With tuition that can approximate a car payment each month, missed family dinners and weekends lost to travelling to remote locations to sit inside a gym or hotel convention center eating over priced hot dogs and too many brownies, no one can doubt that gymnastics parents are among the most dedicated sports parents. …
Here are a dozen dangerous ideas that can plague even the best-intentioned gym parents:
1. If my child fails to make consistent progress it is her coach’s fault and we should change gyms.
2. For all the money I am paying, there better be results
3. The more time in the gym, the better.
see the rest – A DANGEROUS DOZEN: MISGUIDED IDEAS OF WELL-MEANING GYM PARENTS
July 27th, 2014 — falling & landing, parents, safety, Trampoline
Advise parents not to buy back yard trampolines. They don’t understand the risks.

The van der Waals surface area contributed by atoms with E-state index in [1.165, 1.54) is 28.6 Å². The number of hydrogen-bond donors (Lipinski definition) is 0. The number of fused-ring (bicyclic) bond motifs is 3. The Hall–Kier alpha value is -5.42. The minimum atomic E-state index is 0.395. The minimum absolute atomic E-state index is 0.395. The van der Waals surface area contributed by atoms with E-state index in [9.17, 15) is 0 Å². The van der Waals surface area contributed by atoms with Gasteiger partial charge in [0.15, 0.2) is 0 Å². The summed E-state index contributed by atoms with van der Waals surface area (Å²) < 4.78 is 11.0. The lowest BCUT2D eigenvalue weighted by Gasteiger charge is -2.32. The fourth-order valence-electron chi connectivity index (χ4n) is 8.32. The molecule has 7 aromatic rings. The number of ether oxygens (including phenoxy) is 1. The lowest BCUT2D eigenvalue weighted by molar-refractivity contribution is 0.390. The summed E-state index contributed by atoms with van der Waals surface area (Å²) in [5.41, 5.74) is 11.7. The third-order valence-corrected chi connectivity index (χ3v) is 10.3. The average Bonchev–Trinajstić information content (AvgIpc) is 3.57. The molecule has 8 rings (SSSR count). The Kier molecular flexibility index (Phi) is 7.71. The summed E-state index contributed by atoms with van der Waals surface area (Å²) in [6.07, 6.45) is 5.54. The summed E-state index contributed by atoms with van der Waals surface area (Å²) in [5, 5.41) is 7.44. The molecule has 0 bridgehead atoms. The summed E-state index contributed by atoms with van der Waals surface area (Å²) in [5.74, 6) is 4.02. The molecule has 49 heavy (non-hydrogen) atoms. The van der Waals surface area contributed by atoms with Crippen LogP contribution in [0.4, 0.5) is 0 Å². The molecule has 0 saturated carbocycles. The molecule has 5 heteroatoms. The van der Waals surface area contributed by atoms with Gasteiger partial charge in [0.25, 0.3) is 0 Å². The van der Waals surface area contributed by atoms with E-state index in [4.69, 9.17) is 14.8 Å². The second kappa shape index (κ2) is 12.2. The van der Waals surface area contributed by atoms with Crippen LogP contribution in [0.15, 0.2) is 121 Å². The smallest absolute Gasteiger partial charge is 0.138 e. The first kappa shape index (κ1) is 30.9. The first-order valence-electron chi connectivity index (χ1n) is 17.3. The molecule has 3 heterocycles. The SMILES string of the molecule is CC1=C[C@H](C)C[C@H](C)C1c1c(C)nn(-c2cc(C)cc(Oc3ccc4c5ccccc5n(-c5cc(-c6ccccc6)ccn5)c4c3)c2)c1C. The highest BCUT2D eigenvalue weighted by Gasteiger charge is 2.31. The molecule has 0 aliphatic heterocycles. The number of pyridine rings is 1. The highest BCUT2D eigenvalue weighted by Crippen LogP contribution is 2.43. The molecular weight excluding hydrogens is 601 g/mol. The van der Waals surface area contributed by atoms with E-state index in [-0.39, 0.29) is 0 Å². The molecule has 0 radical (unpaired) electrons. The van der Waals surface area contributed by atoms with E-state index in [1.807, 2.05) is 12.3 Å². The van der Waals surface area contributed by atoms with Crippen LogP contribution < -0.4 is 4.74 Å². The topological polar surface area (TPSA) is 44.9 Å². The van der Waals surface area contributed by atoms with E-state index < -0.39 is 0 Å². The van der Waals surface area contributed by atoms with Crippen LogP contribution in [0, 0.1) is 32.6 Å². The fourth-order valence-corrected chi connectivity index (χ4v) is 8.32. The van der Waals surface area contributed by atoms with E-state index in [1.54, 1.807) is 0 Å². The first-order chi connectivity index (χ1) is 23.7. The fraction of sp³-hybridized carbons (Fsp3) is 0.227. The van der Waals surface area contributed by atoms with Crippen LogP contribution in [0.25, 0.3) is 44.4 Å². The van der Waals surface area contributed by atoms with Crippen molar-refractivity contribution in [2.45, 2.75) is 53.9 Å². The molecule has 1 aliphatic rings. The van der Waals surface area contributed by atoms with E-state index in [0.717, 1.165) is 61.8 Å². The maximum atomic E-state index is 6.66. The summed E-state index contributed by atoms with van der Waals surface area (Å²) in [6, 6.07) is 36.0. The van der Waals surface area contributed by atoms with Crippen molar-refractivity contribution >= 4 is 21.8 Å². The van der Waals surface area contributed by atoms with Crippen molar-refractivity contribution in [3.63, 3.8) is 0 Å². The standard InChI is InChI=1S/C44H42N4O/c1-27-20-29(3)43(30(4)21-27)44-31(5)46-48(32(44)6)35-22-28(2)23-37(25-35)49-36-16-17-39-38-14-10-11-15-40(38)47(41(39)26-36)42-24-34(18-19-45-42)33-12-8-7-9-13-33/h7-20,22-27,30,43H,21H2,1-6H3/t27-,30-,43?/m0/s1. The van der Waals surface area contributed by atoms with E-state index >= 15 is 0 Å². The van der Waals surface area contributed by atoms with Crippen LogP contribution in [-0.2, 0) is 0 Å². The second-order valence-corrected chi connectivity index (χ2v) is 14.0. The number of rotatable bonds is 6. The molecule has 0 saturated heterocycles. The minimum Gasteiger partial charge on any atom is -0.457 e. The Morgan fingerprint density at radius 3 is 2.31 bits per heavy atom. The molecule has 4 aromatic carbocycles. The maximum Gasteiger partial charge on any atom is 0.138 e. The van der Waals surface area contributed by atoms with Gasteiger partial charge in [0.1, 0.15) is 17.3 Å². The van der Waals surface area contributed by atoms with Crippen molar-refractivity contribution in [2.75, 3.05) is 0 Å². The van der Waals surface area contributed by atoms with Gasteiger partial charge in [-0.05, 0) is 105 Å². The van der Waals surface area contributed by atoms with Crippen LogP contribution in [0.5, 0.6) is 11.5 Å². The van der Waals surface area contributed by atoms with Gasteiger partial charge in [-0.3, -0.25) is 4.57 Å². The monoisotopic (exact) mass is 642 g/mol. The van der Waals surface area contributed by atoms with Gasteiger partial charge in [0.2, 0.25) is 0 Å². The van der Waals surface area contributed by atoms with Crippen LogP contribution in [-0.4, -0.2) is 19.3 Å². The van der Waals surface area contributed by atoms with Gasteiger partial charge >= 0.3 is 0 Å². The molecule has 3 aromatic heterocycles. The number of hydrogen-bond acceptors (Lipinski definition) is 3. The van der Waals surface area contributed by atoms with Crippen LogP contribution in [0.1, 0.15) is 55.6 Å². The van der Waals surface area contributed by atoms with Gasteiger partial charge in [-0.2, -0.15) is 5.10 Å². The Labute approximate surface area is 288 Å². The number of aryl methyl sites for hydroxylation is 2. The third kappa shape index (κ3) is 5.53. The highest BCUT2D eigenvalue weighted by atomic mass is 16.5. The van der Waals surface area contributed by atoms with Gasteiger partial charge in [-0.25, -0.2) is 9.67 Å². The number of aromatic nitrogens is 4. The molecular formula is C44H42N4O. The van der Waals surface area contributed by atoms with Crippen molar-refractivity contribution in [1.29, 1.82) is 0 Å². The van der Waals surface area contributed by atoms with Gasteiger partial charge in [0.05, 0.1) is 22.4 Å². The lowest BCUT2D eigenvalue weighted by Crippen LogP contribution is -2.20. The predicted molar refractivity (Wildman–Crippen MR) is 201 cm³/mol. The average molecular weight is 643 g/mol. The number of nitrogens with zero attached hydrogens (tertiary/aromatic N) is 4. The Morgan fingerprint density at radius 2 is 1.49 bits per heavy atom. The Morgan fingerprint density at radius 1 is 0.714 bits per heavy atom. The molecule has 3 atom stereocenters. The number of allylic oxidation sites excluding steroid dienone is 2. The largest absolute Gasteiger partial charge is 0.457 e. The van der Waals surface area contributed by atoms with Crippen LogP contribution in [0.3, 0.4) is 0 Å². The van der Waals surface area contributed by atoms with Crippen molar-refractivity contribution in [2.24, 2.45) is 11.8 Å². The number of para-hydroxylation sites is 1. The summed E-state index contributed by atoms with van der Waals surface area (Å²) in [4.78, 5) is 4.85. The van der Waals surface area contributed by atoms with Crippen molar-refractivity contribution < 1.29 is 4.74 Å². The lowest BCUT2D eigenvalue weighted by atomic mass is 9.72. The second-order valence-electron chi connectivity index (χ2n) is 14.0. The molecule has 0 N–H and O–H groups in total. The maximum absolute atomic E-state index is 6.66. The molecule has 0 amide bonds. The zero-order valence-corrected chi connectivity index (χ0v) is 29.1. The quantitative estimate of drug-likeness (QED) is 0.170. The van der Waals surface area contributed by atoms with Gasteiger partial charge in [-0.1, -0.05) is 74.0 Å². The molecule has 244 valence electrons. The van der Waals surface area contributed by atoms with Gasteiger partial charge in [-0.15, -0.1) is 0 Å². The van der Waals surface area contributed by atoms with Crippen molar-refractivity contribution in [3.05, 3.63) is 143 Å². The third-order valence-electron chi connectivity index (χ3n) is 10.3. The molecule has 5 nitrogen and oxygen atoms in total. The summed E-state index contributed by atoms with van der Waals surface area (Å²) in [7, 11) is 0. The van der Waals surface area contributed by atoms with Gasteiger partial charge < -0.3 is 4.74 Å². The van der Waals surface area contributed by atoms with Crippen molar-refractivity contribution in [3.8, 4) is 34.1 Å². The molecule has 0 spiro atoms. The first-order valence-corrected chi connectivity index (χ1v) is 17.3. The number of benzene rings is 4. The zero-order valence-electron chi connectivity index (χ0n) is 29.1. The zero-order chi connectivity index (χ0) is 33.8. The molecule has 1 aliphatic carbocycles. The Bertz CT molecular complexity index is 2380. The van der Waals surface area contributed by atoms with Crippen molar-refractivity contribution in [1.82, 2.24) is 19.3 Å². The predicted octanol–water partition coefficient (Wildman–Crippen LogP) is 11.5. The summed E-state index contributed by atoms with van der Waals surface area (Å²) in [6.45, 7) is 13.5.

July 20th, 2014 — ethics, Gymnastics, parents, planning, psychology
1. Cherish the child over the athlete.
3. Communicate with parents.
5. Connect before they direct.
10. Make the boring interesting.
21. Understand interpersonal relationships of the team are important.
26. Understand child development.
30. End practice on a positive note.
30 SECRETS OF BRILLIANT COACHES
Click through to read the rest. Some great reminders there.
July 18th, 2014 — ethics, parents
GymPower reports that Milia van de Mortel and her parents were killed.
GymPower reports that Sem Wels and his parents were killed.
I see the names on this passenger list.
Send your very best thoughts to both families.
July 17th, 2014 — Gymnastics, parents
Here’s an idea long overdue.
A Gymnastics blog for parents.
“How was gym today?” is a question every gym parent wants to ask their kid on the car ride home.
Unfortunately this age-old, open-ended question loses it’s importance when the word “fine” become the oh-so common answer.
Here is a list of 25 questions to ask your athlete (not all in the same day of course), that will provide some welcome variety to you and your athlete!
4. What compliment do you remember most today?
9. If you could have worked only one skill today, what would it have been?
14. Pick one word to describe your attitude during workout.
23. What do you want to do different tomorrow?
Gym Gab – 25 QUESTIONS TO ASK YOUR GYMNAST
Click through to read the rest.
July 17th, 2014 — Gymnastics, parents, product endorsements